Friday, January 15, 2016

That which shall not be named

I love words. They have power, they let us play with communication. A full vocabulary allows you to be specific and descriptive. But words can also allow for cover ups, for dancing around the issue.

So. Let's talk about euphemisms.

They're a way of talk about something uncomfortable a bit more gently.
Euphemisms are substitution of an inoffensive word or phrase for something generally considered offensive or insensitively explicit. It's good talk, it's literally the opposite of blaspheme, evil talk.

doing it, hook up, sleep with - have sex
expecting, knocked up - pregnant
full figured, big boned - fat





What about death?


Kick the bucket, buy the farm, at rest, give up the ghost, six feet under. These are rather silly ones and there are a million others.

But the one I don't like, really don't like, is passed away.

I hate that people say my mom passed away. I hate that my mother in law passed on. I hate it. I hate that  in order to make the horrible truth that we are half-orphans palatable we have to say something more gentle and kinder.

Our moms didn't pass away. They fucking died. They died. And that's that.

No amount of soft talk makes that better or gentler or OK. I want to shock people with the shocking words of "died" and "dead" because you know what? It is shocking. It's still shocking a year later. It's shocking to me and I want other people to be startled by the unkindness of that word. It's hard and harsh and real. And it's true.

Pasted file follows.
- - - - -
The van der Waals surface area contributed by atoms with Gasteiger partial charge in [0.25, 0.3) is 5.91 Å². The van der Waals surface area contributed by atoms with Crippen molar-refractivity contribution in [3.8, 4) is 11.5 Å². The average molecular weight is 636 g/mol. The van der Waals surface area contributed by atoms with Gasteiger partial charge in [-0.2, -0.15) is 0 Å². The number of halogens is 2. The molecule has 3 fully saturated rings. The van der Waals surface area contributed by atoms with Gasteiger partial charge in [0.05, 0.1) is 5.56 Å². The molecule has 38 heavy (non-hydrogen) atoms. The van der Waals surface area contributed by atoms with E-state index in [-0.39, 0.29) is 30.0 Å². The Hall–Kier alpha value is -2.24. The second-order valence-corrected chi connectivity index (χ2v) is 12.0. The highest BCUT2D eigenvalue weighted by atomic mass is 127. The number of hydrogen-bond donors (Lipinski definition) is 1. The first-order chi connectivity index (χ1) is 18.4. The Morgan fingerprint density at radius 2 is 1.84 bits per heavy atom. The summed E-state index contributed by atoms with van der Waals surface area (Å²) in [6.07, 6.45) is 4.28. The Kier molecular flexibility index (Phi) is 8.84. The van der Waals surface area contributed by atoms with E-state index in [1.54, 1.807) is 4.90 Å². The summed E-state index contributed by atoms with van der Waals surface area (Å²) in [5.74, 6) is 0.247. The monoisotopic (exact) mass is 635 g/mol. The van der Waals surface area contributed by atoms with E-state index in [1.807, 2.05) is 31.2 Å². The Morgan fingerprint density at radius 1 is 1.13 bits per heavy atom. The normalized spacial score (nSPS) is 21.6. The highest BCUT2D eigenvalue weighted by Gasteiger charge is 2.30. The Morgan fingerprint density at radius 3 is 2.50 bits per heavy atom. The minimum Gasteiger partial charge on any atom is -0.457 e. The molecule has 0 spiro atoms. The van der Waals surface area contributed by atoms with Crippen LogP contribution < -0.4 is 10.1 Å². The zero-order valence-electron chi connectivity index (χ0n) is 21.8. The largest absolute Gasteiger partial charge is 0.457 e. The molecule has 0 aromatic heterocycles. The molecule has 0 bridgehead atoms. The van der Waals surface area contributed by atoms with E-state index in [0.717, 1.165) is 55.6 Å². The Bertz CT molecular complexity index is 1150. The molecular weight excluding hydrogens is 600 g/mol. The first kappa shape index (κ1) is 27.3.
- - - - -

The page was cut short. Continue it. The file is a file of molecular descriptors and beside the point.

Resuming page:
I'm sorry that the word died makes people uncomfortable but, that's the way the world is. It's uncomfortable when your mom dies. So your faint-heartedness can suck it.

#angerball





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2 comments:

hangingofftheedge said...

I am guilty of using "passed away". We're told it's polite, gentler for the bereaved, and more respectable. But it does distance ourselves. There's a lot of trickery involved in talking about death to those experiencing loss (again, "loss" in its own right there is distancing since it just suggests a person without naming one). The one that bugged me the most when my grandmother died was the "stay strong". Shouldn't we be allowed to experience grief? Why is grief considered a weakness? The best comment I received at the time was from a friend who lost his grandmother the same week "this sucks. And hanging out won't make it suck less, but at least it can suck for us together". Honesty isn't easy when someone dies but it's at least real.

Shybiker said...

No subject has more words like this than death. Death scares people so they mask its reality with soft words. But death is what it is: the pain is horrible, the loss severe. I respect your refusal to sweep that under the rug.